Robert Kaplan, one of the foremost experts on China, stated “The South China Sea will be the 21st Century’s defining battleground.” Unlike the Persian Gulf, which has widespread recognition due to its significance to oil, the South China Sea is shrouded in obscurity and rarely discussed. Despite its crucial importance to geopolitics, little is known about this marginal sea surrounded by littoral nations vying for supremacy over it.
What is it?
The South China Sea is adjacent to the Pacific Ocean and encompasses an area of 1.4 million square miles (3.5 million square kilometers). The sea is a semi-closed area and extends from the Singapore Strait to the Taiwan Strait. China, Indonesia, Malaysia, Brunei, the Philippines, Vietnam, and Taiwan encircle the sea. This large swathe of sea is considered to be a great economic source of wealth (Fishery stocks and potential hydrocarbon reserves beneath the seabed) as well as vital to geopolitical strategy.
Why is it important?
With eight nations disputing about and vying for control of the maritime features and ultimately the entire sea, tensions are starting to spill over into potential conflict. The significance of the South China Sea is its potential for wealth as well as the strategic advantage it will bequest upon whomever controls it. Unlike other seas, the South China Sea has three factors that make it one of the most important, if not the most, sea to watch and guaranteeing a major conflict to ensue in the next few decades.
The South China Sea has a wealth of resources from “fishery stocks that comprise the livelihood and diet of so many in the region.” It is believed to be “one of the most lucrative fishing areas in the world”. Whoever establishes sovereignty over the sea will control one of the largest fishery stocks in the world. The vitality of such a source is important based on the staple diet of the region. With burgeoning populations in many of these nations, ensuring a constant food source is vital to stability and longevity for the countries of the region.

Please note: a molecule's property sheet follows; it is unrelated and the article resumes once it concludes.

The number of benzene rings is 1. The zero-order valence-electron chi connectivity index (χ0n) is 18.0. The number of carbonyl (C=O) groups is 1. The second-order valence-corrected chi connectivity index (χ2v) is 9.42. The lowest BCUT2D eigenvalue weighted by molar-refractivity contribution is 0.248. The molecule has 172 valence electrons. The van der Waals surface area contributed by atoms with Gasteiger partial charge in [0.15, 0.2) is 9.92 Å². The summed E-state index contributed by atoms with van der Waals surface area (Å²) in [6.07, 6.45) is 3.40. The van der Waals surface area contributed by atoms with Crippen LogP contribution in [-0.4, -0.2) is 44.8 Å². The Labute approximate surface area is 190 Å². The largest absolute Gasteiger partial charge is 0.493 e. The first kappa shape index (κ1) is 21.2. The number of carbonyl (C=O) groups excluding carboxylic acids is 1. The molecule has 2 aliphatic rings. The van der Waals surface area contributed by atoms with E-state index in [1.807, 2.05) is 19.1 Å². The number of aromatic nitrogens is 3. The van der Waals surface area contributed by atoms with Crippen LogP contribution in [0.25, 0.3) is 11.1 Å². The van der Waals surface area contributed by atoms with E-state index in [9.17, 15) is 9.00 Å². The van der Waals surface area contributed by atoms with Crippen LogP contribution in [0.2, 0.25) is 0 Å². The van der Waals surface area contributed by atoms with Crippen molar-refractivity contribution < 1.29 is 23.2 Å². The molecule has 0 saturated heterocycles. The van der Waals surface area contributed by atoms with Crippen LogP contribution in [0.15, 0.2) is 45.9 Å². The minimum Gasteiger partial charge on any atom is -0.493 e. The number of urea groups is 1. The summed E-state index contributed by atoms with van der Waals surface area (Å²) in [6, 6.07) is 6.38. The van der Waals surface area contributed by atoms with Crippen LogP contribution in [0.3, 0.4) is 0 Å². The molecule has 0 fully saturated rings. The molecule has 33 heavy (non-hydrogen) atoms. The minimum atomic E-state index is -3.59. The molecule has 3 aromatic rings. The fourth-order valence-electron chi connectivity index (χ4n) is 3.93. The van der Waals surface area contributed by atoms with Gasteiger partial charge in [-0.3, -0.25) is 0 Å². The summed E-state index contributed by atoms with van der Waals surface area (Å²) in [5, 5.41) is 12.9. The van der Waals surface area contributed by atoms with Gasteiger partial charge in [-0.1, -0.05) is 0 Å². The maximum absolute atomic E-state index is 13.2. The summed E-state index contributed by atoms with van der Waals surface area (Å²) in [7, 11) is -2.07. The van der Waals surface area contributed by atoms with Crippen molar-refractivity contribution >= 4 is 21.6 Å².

The discovery of large sources of oil and gas reserves under the seabed has only further enticed the surrounding littoral nations to intensify their claims for control of the sea. Chinese officials have estimated the oil reserves at one trillion US dollars. The Chinese Department of Geology claims that the amount of reserves in and around the island will exceed those of the OPEC nations such as Kuwait or even Iraq. The potential for gas is even larger. If any nations manages to wrest control of the zone, energy independence as well as large revenue stream is guaranteed, which is a national security imperative for many nations in the area including China.
The control of the South China Sea is vital in projecting power to the Eurasian rimlands and eventually to the vast interiors. The sea also serves as a natural link/interface between the Indian and Pacific Oceans only furthering its appeal. This natural passageway between the two oceans creates what is known as “Malacca Dilemma”. The Malacca Dilemma refers to the dependence of China and the other nations in the region on the Strait of Malacca both economically and geopolitically. The Strait of Malacca is analogous in importance to the Strait of Hormuz in the Persian Gulf. One-third of all global trade transits through the strait as well as more than overwhelming majority of raw materials and energy needs for the economies of China and the region. Due to the increased traffic over the years it has become a critical chokepoint. The inability of these nations to exert its influence on the waterway gives its military planners the ultimate apprehension.
Even though ISIS and the Middle East continue to be important, the world should start paying more attention and getting familiar with the South China Sea before the tensions and skirmishes turn into an all-out regional war.